The Genetski ruling in March 2021 determined that Benson had arbitrarily—translated, illegally—neutered signature matching laws when she told clerks to assume all signatures were valid. Benson’s misinformation violated the Michigan Administrative Procedures Act, the court found.

Then, the Davis Ruling smacked the secretary down for unlawfully restricting the right to open carry of firearms at all polling places.

Third, Michigan House Representative Steve Carra won a settlement from Benson after a court found she broke the law when she mandated poll challengers to stand six feet away from the election inspectors. She had no legal authority to prevent the challengers from performing their jobs, the judge declared.

The Johnson settlement stopped Benson from allowing the acceptance of absentee ballots after 8 p.m. on Election Day.

“It is a sad pattern of behavior rather than an isolated occurrence,” Patrick Colbeck, president of MIGrassroots Alliance, said.

No end in sight

Six days ago, Pure Integrity Michigan Elections lobbed a seven-day warning over SOS Benson’s bow. Her office is currently providing legally unauthorized ‘misinformation’ to election inspectors (paid workers) on 11 distinct issues, PIME claims.

On Oct. 14, a member of the PIME alerted the East Lansing City clerk that she, Benson, the since-resigned MSU president, and Ingham County Clerk Byrum were violating at least three state laws in their opening of satellite, one-stop voting locations on MSU campus.

Ongoing concerns.

“I am worried she will release new guidance that still breaks the law in fun new ways, and we won't be able to challenge it before November 8 since the judge ruled only on the specific ways she broke the law in the primary,” O’Halloran said.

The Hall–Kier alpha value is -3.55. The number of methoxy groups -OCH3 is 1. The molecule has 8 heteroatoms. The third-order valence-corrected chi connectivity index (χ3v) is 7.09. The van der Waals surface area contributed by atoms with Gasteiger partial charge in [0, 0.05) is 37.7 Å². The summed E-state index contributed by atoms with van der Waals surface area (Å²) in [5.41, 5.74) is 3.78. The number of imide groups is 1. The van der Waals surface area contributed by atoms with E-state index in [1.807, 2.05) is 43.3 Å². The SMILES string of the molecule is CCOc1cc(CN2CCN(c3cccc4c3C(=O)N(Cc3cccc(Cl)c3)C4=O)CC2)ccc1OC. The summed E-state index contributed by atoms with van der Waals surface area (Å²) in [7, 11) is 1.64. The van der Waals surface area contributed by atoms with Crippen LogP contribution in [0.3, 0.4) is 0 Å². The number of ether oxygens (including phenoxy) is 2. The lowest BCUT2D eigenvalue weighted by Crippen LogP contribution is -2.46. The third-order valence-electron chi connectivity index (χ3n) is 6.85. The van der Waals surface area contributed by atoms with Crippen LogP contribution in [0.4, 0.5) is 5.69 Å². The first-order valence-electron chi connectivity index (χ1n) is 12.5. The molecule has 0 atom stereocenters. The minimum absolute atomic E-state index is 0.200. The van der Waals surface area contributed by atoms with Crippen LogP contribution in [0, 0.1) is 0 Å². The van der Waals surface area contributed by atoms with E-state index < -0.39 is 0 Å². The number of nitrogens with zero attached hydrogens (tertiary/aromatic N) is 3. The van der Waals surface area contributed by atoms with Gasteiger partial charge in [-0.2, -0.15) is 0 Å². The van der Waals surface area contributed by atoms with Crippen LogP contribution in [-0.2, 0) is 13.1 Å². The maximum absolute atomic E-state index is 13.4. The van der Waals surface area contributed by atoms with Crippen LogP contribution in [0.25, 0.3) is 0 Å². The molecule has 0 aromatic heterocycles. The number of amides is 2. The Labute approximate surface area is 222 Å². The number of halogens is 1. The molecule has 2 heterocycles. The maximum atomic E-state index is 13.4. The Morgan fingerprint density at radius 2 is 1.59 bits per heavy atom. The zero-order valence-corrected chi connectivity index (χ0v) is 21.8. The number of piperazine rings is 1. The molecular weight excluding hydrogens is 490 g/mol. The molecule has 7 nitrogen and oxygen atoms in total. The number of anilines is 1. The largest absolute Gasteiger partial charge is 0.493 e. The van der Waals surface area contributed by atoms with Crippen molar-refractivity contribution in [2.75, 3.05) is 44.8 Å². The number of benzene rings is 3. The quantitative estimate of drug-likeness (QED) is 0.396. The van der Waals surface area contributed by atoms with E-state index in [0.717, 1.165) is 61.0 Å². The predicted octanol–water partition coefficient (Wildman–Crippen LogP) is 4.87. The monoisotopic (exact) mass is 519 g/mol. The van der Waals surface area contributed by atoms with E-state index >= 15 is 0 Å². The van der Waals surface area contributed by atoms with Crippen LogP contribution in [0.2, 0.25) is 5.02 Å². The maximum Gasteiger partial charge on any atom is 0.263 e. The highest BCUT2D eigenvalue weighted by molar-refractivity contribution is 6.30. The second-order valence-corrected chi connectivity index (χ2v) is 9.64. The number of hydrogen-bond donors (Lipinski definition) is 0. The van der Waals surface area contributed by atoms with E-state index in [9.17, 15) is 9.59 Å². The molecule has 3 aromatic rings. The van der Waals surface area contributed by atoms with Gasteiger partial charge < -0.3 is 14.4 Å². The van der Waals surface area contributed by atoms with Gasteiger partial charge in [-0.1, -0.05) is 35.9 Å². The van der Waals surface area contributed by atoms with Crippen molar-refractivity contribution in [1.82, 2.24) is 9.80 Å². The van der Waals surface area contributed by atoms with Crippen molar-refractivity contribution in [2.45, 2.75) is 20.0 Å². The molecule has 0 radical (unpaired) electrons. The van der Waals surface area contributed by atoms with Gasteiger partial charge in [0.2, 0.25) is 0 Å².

Braden Giacobazzi, on the leadership team of the Election Integrity Force, expressed similar concern. “There is no excuse for not having guidance after four years in office, especially since she could technically just copy and paste the existing law and be basically done with the guidance if she wanted to.”

In regard to the secretary’s expression of lack of time, Giacobazzi said, “She could simply use the law as guidance rather than write another corrupted manual herself, which she is prone to do. There is no excuse for not having legally faithful guidance four years into office. Just cite Michigan law and be done with it.” EIF and Michigan Citizens for Election Integrity (MC4EI) offer poll challenger training.

Plaintiff Penny Crider is turning her focus to alert law enforcement to the judge’s changes. “It would be wise to put something together for the supervisors that are on the floor at TCF and the other locations.” The TCF Center in Detroit recently changed its name to Huntington Place.

Crider indicated that plans are underway to set up a website, so people can readily find the court orders and to notify the Constitutional Sheriffs and Peace Officers Association and the Police Officers Association of Michigan.